Emily Luxford remembers being 5 years old and staring at a burger and fries that she couldn’t eat because she was so sick. That moment was the beginning of a decade-plus journey to uncover the cause of her myriad of symptoms that progressed from stomach pain to fatigue and headaches. It wasn’t until age 17, after losing 20 pounds and developing memory issues, that she was diagnosed with celiac disease.
Most of us don’t know much about celiac disease but are familiar with the gluten-free craze that has exploded in recent years. While there is debate over whether or not gluten impacts weight loss or health for the general population, one thing is certain: For people with celiac disease, it can contribute to intestinal pain, migraines, brain fog, rashes and even infertility.
Emily shares that once she finally got her diagnosis and stopped eating gluten, it was like the clouds had parted. “For the first time in my whole life, I felt I could think clearly,” she says.
A native California girl, Emily grew up in Pasadena and enrolled at Loyola Marymount University to get her degree in education. She taught elementary school for five years in Los Angeles. The desire to help others on their health journey took her back to school at California State University Long Beach to get her second degree—in nutritional science—followed by a master’s in dietetics.
If you don’t know what something is, ask yourself, “Does my body need this?” She says our bodies need oxygen, hydration, movement and nourishment and encourages eating a wide variety of foods—especially fruits and vegetables in jewel-tone colors.
After living in the South Bay on and off from 2006 to 2018, she reconnected with her high school prom date at a party in Redondo Beach. She fell in love—both with him and the city—and they married. She and husband Jeffrey are currently building a new home for their family, which includes son Nolan and daughter Camille (Millie). They are proud to have planted roots in Redondo Beach and love being able to smell the ocean every day and take date-night walks on the sand.
Struggling to find out what was wrong with her and learning how to manage the condition greatly influenced who Emily is today: a healthy, thriving woman with a happy family and a successful medical nutrition therapy practice. She is both a nutritionist and a registered dietitian, which requires much more expertise. Unlike a nutritionist, a registered dietitian must earn a four-year degree, participate in a yearlong internship and pass board exams.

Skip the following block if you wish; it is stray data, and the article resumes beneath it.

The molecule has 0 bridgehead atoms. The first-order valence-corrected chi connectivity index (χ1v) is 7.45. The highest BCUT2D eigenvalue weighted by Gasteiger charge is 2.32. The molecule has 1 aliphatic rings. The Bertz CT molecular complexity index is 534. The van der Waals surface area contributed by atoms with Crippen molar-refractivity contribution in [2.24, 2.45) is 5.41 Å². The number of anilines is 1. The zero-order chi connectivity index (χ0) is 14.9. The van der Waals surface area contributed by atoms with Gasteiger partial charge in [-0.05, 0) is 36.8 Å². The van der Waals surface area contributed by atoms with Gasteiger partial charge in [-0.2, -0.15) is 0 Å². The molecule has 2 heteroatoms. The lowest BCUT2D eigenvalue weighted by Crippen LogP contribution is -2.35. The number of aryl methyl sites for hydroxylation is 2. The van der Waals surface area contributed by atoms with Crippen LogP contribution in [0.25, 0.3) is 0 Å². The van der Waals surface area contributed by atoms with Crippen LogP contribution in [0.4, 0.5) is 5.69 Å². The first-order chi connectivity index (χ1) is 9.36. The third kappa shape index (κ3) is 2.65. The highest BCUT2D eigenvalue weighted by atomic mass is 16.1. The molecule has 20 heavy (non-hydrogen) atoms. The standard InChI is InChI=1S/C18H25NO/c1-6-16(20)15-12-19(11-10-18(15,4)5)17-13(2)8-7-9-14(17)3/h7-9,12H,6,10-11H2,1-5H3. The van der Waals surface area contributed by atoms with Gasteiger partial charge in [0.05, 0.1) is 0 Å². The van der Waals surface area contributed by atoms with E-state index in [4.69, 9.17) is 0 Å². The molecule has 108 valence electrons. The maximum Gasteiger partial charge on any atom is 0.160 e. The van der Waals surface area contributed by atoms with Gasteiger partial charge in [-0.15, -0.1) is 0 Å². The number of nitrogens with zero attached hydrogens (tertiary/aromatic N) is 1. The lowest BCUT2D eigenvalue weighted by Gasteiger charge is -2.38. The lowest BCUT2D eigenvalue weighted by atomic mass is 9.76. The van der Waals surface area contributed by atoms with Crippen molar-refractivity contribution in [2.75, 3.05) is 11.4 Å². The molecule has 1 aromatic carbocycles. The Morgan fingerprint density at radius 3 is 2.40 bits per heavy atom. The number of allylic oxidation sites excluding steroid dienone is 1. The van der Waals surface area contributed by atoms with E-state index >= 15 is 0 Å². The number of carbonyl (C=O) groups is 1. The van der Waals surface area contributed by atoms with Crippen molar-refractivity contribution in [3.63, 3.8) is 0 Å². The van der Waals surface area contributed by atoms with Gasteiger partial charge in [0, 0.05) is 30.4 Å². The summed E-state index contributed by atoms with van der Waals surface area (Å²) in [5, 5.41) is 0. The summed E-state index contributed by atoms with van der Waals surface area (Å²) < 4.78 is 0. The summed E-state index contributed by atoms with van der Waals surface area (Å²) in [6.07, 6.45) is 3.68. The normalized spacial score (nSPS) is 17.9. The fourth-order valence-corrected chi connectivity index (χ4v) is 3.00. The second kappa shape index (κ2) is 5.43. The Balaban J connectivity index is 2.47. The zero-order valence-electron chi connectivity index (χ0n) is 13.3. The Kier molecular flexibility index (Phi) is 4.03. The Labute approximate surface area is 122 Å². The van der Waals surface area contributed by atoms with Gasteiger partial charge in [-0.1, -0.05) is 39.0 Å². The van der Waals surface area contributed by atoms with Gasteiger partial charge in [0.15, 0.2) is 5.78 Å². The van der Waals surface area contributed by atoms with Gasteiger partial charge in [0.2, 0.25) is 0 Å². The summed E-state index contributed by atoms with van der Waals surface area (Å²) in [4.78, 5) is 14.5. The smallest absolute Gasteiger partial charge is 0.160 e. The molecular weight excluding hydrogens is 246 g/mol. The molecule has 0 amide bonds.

At Luxford Nutrition, with a focus on gut health and autoimmune diseases, Emily helps others find optimum wellness through dietary awareness. As May is Celiac Disease Awareness Month, she hopes to promote awareness around her condition.
“Celiac disease is an autoimmune disorder that can occur in genetically predisposed people where gluten ingestion leads to damage in the small intestine,” she explains. “It’s more common than multiple sclerosis, Crohn’s disease and ulcerative colitis combined. It affects 1 in 133 of the U.S. population. Of that group, 83% are misdiagnosed or undiagnosed. In fact, the average person with celiac disease waits six to 10 years for an accurate diagnosis.”
There is no cure for celiac disease; the main treatment is to avoid gluten, commonly found in wheat, barley and rye products as well as beer. Gluten is not required to be listed on food labels, so it is often found in foods you wouldn’t suspect.
Some salad dressings and sauces, candy and even processed lunch meat may have gluten. Even soy sauce, made with wheat, can be a trigger.
Emily notes it’s best to stick with whole foods and shop the perimeter of the grocery store, where less processed foods are found. She believes that food, as it relates to our health, should be the first line of defense and suggests we all pay attention to the labels. If you don’t know what something is, ask yourself, “Does my body need this?” She says our bodies need oxygen, hydration, movement and nourishment and encourages eating a wide variety of foods—especially fruits and vegetables in jewel-tone colors.
That advice applies to everyone, not just those who are gluten-free. Emily recommends patronizing your local farmers market. Living in the South Bay, we are fortunate to have access to one nearly every day of the week, and many even come with live music and an ocean view. Strolling a local market offers fresh air and sunshine, a bit of exercise and access to lots of delicious, fresh, healthy foods.